Chacruna Institute is a registered California 501(c)(3) non-profit. We are a volunteer-led organization run by a team of experts and enthusiasts who give their time freely to bring education and cultural understanding about psychedelic plant medicines to a wider audience. We promote a bridge between the ceremonial use of sacred plants and psychedelic science and envisage a world where plant medicines and other psychedelics are preserved, protected, and valued as part of our cultural identity and integrated into our social, legal and health care systems. Help us to achieve our mission! Please consider becoming a monthly donor so that your impact spans the entire year. Support of any frequency or amount helps the cause.
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The Women, Gender Diversity, and Sexual Minorities Working Group is an initiative of the Chacruna Institute for Psychedelic Plant Medicines. We are dedicated to fostering accessibility and diversity in psychedelic science, practice, and discourses, addressing and dismantling sexist, heteronormative, transphobic and homophobic forms of oppression, and allying with other under-represented communities to combat oppressive practices in psychedelic communities and science. We envision collective practices where people who have been traditionally marginalized may share a seat at the table and have their voices heard to ensure equitable access to the benefits that psychedelics and plant medicine offer. We cover social, political, ethical, and therapeutic perspectives affecting women and sexual and gender minority people. We are committed to promoting the presence of people of color, women and LGBTQI+ people in the field (conferences, events, documentaries, media interviews etc.,) and to further psychedelic research of, by, and for sexual and gender minority people, as well as advising providers on LGBTQI+ affirmative practices in psychedelic medicine research, policy, and practice.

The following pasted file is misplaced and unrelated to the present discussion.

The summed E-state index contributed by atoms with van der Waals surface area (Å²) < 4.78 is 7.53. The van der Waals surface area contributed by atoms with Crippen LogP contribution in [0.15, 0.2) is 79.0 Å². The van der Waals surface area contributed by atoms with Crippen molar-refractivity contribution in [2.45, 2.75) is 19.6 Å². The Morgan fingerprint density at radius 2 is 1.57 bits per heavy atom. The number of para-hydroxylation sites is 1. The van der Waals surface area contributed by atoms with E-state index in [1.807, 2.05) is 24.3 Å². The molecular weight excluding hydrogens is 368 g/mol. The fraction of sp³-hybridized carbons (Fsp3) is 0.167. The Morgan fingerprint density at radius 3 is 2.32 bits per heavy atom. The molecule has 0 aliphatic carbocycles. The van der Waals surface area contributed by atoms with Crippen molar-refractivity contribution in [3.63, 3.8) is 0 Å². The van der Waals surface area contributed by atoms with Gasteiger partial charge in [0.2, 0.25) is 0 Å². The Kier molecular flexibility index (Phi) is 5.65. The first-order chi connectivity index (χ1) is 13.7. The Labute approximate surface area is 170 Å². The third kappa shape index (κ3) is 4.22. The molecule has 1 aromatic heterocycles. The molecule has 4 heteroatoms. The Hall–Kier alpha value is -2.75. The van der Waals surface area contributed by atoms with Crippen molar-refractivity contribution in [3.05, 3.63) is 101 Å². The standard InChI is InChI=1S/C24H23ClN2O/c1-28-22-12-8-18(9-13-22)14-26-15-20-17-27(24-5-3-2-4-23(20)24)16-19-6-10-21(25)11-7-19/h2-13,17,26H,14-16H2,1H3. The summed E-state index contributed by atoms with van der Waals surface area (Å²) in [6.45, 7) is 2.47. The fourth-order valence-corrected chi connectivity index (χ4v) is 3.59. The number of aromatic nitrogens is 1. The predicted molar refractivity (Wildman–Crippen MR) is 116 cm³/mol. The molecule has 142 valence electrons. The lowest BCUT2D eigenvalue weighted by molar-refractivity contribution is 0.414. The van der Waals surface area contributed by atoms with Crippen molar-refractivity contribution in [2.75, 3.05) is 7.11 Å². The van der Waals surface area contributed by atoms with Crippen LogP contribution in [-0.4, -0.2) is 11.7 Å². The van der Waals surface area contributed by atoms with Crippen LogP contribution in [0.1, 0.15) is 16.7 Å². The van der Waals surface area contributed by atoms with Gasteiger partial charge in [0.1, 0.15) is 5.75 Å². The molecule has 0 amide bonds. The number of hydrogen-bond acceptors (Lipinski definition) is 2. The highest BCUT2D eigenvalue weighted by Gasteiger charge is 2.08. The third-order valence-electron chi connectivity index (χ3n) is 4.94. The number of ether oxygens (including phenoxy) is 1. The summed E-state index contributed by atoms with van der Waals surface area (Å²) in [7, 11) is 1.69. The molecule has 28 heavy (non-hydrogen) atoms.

Chacruna’s Women in the History of Psychedelic Plant Medicines Call for Articles
The history of psychedelics has often emphasized the contributions made by leading researchers, breakthrough therapists, and champions of a psychedelic ethos. It just so happens, that most of the figures whose names were on the scientific papers or political placards, were men. But, behind the scenes and even in the same rooms, women and junior colleagues were also working for a psychedelic future. Whether nurses, therapists, healers, interns, wives, or subjects themselves, women’s perspectives on the history of psychedelics help us to highlight a more inclusive past and perhaps a more diverse set of priorities when it comes to charting a psychedelic future. This call for articles invites you to participate in reclaiming this past, and revisiting this history to include perspectives that have been forgotten, buried, or under-acknowledged. The focus in this series is on women, but we welcome all contributions that engage with ideas of gender in psychedelic history, particularly perspectives that help to bring attention to previously unrecognized contributions or perspectives.
For more information, and submissions write to guest editor Erika Dyck at:
Chacruna’s Sex, Power and Psychedelics Series Call for Articles
Chacruna’s Sex, Power & Psychedelics series explores pervasive cultural dynamics related to sex and power as they manifest in psychedelic research, science and communities. This series features reflections and research from individuals navigating gender, race, power and sexuality as they intersect with the personal use and study of consciousness-altering substances. In this series, we explore how psychedelics can reveal and reform institutional and intellectual forces perpetuating sexual oppression, abuse and inequality, and welcome stories from those seeking to transform them. The series seeks submission for original articles related to this topic.
For more information, and submissions write to Emily Sinclair at: